Celestion SL700 loudspeaker Page 4
But to return to the auditioning, anyone can throw a handful of audiophile recordings at a component and come up with a review opinion. However, if I think I'm on the trail of something hot, I prefer not to play audiophile recordings. Why? One, because I think that it is more valid test to play a real-world record, with all its faults; two, if I'm going to spend a lot of time listening to records, then I would prefer that they had some music in the grooves. My auditioning of the Celestions, which had started off with a handful of recordings of known quality—the Wilson Audio Beethoven violin sonata, the HFN/RR Test CD, the Sheffield Lab Mozart wind ensemble recording—rapidly expanded as the speaker's sheer listenability, coupled with its ability to present detail without shining a spotlight on the recording, tempted me to put on LPs that hadn't seen the light of day for years.
For example, take the final LP from the original Traffic lineup, Last Exit from 1969. Many, I'm sure, would point to the 1967 Mr. Fantasy as the definitive Traffic LP, but my choice is Exit, the second side of which is the real stuff, unlike the post-processed pap that passes for live recordings these days. Recorded at the Fillmore West and produced by Jimmy Miller, this side, when played over speakers like the SL700s, gives the listener as vivid an impression of the concert as if he or she had been up there on stage, hiding behind a PA stack.
It opens with good old lighting buzz, 60Hz hum, and Hammond organ tone-wheel breakthrough, just as in real life. Sporadic handclaps, left-hand organ bass vamping—maybe it's even pedals—typically loose Jim Capaldi drumming, and flute noodlings from Chris Wood lead the listener into a shattering reworking of a Lesley Bricusse/Anthony Newley song, "Feelin' Good." Yet the balance is perversely ridiculous: Stevie Winwood's voice floats higher than high, sure enough, but the dominant instruments in the mix are the organ and a ride cymbal; Wood's saxophone, on the right of the stage and set well back, apparently behind the front-line amplification, is on the edge, but not over it, of inaudibility, even during his solo when it is supported by absurdly LOUD, LOUD, LOUD Hammond riffing from Winwood; and levels go up and down randomly, as though the engineer couldn't work out which fader affected which instrument.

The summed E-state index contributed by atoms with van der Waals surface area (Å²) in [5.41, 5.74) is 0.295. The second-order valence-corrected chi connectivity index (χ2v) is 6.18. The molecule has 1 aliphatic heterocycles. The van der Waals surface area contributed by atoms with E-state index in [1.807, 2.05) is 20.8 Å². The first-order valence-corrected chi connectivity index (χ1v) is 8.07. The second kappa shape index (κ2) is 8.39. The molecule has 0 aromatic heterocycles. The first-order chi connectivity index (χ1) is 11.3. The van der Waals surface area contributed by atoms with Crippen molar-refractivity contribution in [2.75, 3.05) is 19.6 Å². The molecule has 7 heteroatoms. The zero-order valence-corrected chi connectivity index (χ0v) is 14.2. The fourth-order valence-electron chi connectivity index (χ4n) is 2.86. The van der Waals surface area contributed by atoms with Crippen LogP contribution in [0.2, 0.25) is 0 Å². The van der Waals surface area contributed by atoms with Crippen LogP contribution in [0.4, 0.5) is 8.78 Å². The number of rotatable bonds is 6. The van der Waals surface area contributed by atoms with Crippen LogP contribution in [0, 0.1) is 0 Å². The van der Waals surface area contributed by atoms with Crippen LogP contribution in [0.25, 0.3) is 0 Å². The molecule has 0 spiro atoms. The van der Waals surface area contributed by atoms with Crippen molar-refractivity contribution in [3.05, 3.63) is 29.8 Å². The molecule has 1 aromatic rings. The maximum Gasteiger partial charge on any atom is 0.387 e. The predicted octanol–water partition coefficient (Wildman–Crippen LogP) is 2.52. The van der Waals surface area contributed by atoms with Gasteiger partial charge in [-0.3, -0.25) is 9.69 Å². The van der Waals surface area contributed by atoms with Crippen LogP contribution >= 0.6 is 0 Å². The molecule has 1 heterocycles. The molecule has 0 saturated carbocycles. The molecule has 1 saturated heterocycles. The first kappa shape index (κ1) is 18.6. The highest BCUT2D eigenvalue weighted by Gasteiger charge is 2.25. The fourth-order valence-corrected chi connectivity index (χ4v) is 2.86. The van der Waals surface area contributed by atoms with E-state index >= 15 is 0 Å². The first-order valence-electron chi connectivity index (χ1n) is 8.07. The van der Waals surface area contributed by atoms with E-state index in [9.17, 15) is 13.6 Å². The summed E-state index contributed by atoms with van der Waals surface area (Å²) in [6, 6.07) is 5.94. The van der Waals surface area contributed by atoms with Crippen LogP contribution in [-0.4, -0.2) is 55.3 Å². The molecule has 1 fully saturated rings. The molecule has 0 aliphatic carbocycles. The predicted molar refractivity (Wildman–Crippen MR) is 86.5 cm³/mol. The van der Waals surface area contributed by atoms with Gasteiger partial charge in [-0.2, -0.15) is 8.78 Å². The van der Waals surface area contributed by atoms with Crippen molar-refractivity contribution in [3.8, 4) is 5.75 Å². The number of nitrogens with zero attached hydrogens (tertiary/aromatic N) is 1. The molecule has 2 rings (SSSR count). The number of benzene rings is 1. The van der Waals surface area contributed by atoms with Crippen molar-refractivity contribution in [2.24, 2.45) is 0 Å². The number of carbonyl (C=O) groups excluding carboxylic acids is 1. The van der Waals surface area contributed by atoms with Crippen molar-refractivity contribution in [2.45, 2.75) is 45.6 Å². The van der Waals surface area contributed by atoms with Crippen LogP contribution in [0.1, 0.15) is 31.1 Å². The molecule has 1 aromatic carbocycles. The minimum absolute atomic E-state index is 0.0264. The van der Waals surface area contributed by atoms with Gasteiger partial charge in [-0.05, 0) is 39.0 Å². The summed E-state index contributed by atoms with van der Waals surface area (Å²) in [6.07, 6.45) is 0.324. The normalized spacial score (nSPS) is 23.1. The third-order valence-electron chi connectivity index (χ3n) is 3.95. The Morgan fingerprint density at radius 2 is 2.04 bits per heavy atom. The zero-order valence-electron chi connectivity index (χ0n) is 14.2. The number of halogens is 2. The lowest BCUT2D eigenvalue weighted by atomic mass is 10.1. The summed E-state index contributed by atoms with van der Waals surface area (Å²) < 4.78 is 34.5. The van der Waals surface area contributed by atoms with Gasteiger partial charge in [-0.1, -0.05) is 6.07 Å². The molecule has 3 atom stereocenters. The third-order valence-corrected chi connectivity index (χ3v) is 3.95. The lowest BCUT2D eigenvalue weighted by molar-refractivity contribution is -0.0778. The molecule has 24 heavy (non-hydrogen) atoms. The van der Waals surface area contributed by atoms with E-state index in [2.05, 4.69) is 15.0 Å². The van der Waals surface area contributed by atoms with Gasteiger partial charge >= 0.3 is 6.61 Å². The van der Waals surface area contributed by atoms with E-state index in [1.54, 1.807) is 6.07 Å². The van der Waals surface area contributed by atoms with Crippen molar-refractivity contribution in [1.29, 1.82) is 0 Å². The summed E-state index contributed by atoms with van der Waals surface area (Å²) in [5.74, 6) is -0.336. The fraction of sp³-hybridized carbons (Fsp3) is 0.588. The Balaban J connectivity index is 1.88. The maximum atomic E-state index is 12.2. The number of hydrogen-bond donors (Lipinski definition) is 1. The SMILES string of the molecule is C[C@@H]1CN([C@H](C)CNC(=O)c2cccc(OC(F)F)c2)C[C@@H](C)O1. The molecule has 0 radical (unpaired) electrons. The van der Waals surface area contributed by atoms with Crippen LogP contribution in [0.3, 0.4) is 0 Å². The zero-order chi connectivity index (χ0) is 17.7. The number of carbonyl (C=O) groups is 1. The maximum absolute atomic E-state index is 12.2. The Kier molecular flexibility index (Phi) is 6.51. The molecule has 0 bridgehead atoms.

(In the next track, "Blind Man," there is a cone-shattering organ blast as the engineer pushes up the wrong fader in a vain attempt to give the sax some level. He finally brings up the mike on Capaldi's ride cymbal instead, so that it sounds like a fizzy gong, but by this time who's counting? The soundstage presented by the SL700s is so real that you forgive the faults, just as you would have done at the original event.)
When the band changes gear for the fuzz organ solo, dropping from A minor to G minor, a 19-year-old shiver went down my back; after they'd found their way back up a tone so that Stevie could take his keyboard for a little walk about the home key before the colla voce ending, I would have sworn that Nixon was still President, that Rolling Stone still had integrity, and that the transistor was just an ugly rumor.
"Well, surprisingly enough we did it!" apologizes Stevie, the audience claps politely, and you're left wondering what went wrong with popular recording in the two decades since that San Francisco concert.
That is the kind of musical experience typical of a listening session with the SL700s.